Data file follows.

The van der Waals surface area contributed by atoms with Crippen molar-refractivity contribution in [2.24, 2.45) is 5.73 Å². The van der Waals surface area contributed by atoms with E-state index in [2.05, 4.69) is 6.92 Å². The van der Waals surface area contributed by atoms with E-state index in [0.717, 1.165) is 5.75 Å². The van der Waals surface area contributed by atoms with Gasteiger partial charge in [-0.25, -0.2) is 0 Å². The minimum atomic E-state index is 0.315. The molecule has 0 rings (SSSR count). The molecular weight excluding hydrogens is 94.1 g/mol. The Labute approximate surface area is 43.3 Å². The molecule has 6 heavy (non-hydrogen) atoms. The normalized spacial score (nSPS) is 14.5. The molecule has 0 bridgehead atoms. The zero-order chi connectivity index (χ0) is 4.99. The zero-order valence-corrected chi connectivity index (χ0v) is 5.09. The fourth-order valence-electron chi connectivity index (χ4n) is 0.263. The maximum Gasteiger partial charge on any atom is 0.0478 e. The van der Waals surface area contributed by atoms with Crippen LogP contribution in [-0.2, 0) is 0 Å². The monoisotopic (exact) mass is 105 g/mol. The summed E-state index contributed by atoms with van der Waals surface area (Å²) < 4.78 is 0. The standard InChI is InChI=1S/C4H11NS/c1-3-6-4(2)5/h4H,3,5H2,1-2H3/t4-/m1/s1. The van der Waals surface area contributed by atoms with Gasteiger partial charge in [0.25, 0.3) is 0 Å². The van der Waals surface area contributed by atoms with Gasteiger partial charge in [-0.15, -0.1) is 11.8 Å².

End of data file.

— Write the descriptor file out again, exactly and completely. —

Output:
The van der Waals surface area contributed by atoms with Crippen molar-refractivity contribution in [2.24, 2.45) is 5.73 Å². The van der Waals surface area contributed by atoms with E-state index in [2.05, 4.69) is 6.92 Å². The van der Waals surface area contributed by atoms with E-state index in [0.717, 1.165) is 5.75 Å². The van der Waals surface area contributed by atoms with Gasteiger partial charge in [-0.25, -0.2) is 0 Å². The minimum atomic E-state index is 0.315. The molecule has 0 rings (SSSR count). The molecular weight excluding hydrogens is 94.1 g/mol. The Labute approximate surface area is 43.3 Å². The molecule has 6 heavy (non-hydrogen) atoms. The normalized spacial score (nSPS) is 14.5. The molecule has 0 bridgehead atoms. The zero-order chi connectivity index (χ0) is 4.99. The zero-order valence-corrected chi connectivity index (χ0v) is 5.09. The fourth-order valence-electron chi connectivity index (χ4n) is 0.263. The maximum Gasteiger partial charge on any atom is 0.0478 e. The van der Waals surface area contributed by atoms with Crippen LogP contribution in [-0.2, 0) is 0 Å². The monoisotopic (exact) mass is 105 g/mol. The summed E-state index contributed by atoms with van der Waals surface area (Å²) < 4.78 is 0. The standard InChI is InChI=1S/C4H11NS/c1-3-6-4(2)5/h4H,3,5H2,1-2H3/t4-/m1/s1. The van der Waals surface area contributed by atoms with Gasteiger partial charge in [0.25, 0.3) is 0 Å². The van der Waals surface area contributed by atoms with Gasteiger partial charge in [-0.15, -0.1) is 11.8 Å².